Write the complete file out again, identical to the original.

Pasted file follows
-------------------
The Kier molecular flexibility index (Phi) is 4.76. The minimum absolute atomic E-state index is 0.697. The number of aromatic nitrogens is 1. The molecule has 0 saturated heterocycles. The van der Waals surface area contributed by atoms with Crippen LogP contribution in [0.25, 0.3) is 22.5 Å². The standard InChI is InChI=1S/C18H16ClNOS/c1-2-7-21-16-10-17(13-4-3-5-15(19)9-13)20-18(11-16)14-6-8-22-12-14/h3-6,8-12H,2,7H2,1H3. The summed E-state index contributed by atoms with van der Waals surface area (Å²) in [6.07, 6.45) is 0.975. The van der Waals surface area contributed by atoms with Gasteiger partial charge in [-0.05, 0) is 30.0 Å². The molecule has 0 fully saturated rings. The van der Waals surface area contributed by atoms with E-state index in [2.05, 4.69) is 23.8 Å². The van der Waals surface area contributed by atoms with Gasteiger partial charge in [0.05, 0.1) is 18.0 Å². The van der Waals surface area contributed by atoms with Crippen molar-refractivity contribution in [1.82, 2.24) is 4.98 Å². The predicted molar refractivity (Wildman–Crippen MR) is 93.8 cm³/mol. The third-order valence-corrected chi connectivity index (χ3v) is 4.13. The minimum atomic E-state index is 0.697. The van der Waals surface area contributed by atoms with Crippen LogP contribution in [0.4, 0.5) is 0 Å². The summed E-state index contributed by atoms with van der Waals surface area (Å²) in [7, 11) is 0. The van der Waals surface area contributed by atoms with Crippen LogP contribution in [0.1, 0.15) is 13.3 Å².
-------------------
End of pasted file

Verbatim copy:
The Kier molecular flexibility index (Phi) is 4.76. The minimum absolute atomic E-state index is 0.697. The number of aromatic nitrogens is 1. The molecule has 0 saturated heterocycles. The van der Waals surface area contributed by atoms with Crippen LogP contribution in [0.25, 0.3) is 22.5 Å². The standard InChI is InChI=1S/C18H16ClNOS/c1-2-7-21-16-10-17(13-4-3-5-15(19)9-13)20-18(11-16)14-6-8-22-12-14/h3-6,8-12H,2,7H2,1H3. The summed E-state index contributed by atoms with van der Waals surface area (Å²) in [6.07, 6.45) is 0.975. The van der Waals surface area contributed by atoms with Gasteiger partial charge in [-0.05, 0) is 30.0 Å². The molecule has 0 fully saturated rings. The van der Waals surface area contributed by atoms with E-state index in [2.05, 4.69) is 23.8 Å². The van der Waals surface area contributed by atoms with Gasteiger partial charge in [0.05, 0.1) is 18.0 Å². The van der Waals surface area contributed by atoms with Crippen molar-refractivity contribution in [1.82, 2.24) is 4.98 Å². The predicted molar refractivity (Wildman–Crippen MR) is 93.8 cm³/mol. The third-order valence-corrected chi connectivity index (χ3v) is 4.13. The minimum atomic E-state index is 0.697. The van der Waals surface area contributed by atoms with Crippen LogP contribution in [0.4, 0.5) is 0 Å². The summed E-state index contributed by atoms with van der Waals surface area (Å²) in [7, 11) is 0. The van der Waals surface area contributed by atoms with Crippen LogP contribution in [0.1, 0.15) is 13.3 Å².